Sometimes you just need to see everything. Luckily, you don’t need a special pair of hi-tech glasses to see every file on your computer.
Viewing hidden files on Windows is easy. Open a folder, go to Tools, Folder Options, View tab, Under Hidden files and folders, click Show hidden files and folders.
Viewing hidden files under Mac OSx Leopard, is easy…once you set it up or know how. TheAppleBlog has created an excellent tutorial on how to do just this using Leopard’s built in Automator (to quickly access Automator, or any app on your system, press cmd+space bar and type the name of it in the blue Spotlight field). Viewing hidden files on your system has many benefits (and dangers) but one of the greatest uses for it is seeing whats taking up all that space on your USB jump drive.
Step 1: Automator Actions
After opening Automator, select Automator from within the Applications Library on the left-hand side. You’ll now see a number of different built-in actions that are available to the Automator application.
Select Run Shell Script from the list of available actions, and drag it into your workflow.
Type (or paste in) the following code into the Run Shell Script text box:
defaults write com.apple.finder AppleShowAllFiles TRUE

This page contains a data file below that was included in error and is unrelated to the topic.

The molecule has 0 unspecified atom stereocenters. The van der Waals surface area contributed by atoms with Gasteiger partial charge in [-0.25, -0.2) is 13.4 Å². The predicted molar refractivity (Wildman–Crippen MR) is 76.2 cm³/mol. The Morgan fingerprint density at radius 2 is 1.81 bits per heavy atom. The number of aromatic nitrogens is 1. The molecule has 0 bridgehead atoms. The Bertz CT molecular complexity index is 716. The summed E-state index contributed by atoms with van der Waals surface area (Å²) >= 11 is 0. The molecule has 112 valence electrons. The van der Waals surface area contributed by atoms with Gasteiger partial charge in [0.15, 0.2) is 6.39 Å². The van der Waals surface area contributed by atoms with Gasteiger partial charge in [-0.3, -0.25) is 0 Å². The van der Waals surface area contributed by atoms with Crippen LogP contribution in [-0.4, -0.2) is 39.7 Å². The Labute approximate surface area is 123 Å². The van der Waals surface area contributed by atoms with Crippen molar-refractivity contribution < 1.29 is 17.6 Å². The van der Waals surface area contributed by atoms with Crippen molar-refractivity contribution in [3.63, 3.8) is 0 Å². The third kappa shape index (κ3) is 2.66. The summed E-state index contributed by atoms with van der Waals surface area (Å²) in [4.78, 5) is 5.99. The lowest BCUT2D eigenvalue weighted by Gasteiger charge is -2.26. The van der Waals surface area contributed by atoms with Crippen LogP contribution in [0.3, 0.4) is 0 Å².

Step 2: Save As Plugin
Now that your Automator workflow is finished (yes, that’s it), choose File > Save As Plugin… and choose Finder as the Application. Save your plugin-in as ShowHiddenFiles or something else descriptive.
Now, from the Finder or desktop, simply right-click (or cmd-click) and the contextual menu will appear. Choose Automator > ShowHiddenFiles and the Finder will restart showing all your hidden files.
Step 3: Repeat
Seeing all those hidden files can start to be annoying and can lead to some unfortunate accidents if you happen to delete something you shouldn’t. So as soon as you’re done with the hidden files, simply edit the above workflow by substituting “FALSE” for “TRUE” and save the new plug-in as HideHiddenFile.
Now showing and hiding system files is as easy as a click away.